New report on U.S.-India security burden-sharing

CNA has published a report on U.S.-India security burden-sharing, which I worked on last year. I wrote the chapter on trends in security assistance and cooperation with Bangladesh, Sri Lanka and the Maldives.

Here’s the abstract:

Building a partnership with India is central to U.S. security interests in the Indian Ocean (IO). The United States seeks to work with India to promote stability in a region of rising commercial and strategic importance. U.S. policymakers view India as an “anchor” or “pillar” of stability in the Asia-Pacific. Given declining defense budgets, however, the United States will have fewer resources for its forces and partner capacity-building in this vast region. Envisioning India as a “provider of security in the broader Indian Ocean region,” the United States is naturally eager to pursue burden-sharing opportunities with India as a means to this end.

India for its part understands that the United States expects it to assume a greater leadership role in the IO and appreciates the importance of its growing economic and naval capabilities. In 2010, then-Foreign Secretary Nirupama Rao spoke about the growing view that “a robust Indian naval presence is seen as a necessary contribution to a cooperative regional security order” and discussed “the cooperative burden-sharing of naval forces to fight piracy off the coast of Somalia” as an example of India’s contributions to IO security.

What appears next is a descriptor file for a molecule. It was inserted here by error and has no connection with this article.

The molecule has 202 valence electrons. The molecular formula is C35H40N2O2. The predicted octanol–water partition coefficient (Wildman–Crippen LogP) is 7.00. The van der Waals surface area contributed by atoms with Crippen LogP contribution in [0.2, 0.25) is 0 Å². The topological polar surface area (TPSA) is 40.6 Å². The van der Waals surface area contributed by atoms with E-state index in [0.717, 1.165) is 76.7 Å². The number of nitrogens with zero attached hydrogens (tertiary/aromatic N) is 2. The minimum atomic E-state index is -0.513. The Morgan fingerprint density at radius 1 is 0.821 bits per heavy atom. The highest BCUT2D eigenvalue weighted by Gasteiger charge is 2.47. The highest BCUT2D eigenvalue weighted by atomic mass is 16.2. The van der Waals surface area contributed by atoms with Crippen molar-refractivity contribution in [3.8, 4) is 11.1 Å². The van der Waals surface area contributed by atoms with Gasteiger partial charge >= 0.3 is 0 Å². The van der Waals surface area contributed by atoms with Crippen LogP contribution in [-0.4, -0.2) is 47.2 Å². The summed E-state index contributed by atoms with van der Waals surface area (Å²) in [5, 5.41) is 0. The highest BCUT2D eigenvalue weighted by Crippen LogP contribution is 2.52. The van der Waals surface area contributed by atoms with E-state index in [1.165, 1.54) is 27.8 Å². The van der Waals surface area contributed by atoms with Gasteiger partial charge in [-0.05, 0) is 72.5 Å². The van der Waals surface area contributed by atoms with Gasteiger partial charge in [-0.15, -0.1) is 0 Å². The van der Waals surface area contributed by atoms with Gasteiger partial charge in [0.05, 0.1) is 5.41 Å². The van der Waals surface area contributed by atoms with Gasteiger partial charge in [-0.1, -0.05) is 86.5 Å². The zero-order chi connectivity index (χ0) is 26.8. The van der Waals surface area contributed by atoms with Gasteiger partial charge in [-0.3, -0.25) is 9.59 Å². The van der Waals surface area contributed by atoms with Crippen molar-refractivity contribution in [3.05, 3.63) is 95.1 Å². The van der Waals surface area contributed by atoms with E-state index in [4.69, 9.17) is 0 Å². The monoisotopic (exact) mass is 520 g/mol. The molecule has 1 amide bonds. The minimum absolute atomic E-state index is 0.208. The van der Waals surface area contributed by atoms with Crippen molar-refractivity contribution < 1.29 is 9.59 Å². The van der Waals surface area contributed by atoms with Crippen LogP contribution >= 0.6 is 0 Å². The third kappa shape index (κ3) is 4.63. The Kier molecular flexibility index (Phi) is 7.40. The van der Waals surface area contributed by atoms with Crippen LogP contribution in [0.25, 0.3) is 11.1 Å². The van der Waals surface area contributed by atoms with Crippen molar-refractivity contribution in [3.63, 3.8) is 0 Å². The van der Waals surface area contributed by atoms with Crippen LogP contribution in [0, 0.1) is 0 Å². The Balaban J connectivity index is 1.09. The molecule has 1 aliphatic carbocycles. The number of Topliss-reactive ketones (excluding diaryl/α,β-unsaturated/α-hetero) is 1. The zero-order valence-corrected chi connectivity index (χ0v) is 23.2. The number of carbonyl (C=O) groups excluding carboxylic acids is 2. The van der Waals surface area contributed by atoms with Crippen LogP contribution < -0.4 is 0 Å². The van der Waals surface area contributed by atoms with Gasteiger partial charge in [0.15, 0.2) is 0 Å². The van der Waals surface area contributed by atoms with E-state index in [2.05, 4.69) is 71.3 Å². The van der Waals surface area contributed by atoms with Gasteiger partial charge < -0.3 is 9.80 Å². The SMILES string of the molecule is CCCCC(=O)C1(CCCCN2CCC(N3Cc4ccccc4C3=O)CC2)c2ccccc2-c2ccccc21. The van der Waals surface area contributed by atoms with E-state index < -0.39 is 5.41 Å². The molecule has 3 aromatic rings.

This report examines the potential for the United States and India to coordinate on the provision of security assistance and capacity-building in the IO as a form of security burden-sharing. We examine the South Asian littoral countries of Bangladesh, Sri Lanka, and Maldives. At present, though, U.S.-India burden-sharing in the Indian Ocean is only notional as a logical next step in the U.S.-India strategic partnership. U.S.-India coordination on security assistance to Bangladesh, Sri Lanka, and Maldives would represent an important change to the approaches and tools in U.S. and Indian relations with these IO countries. It would also be a new aspect of U.S. bilateral and military-to-military relations with India.

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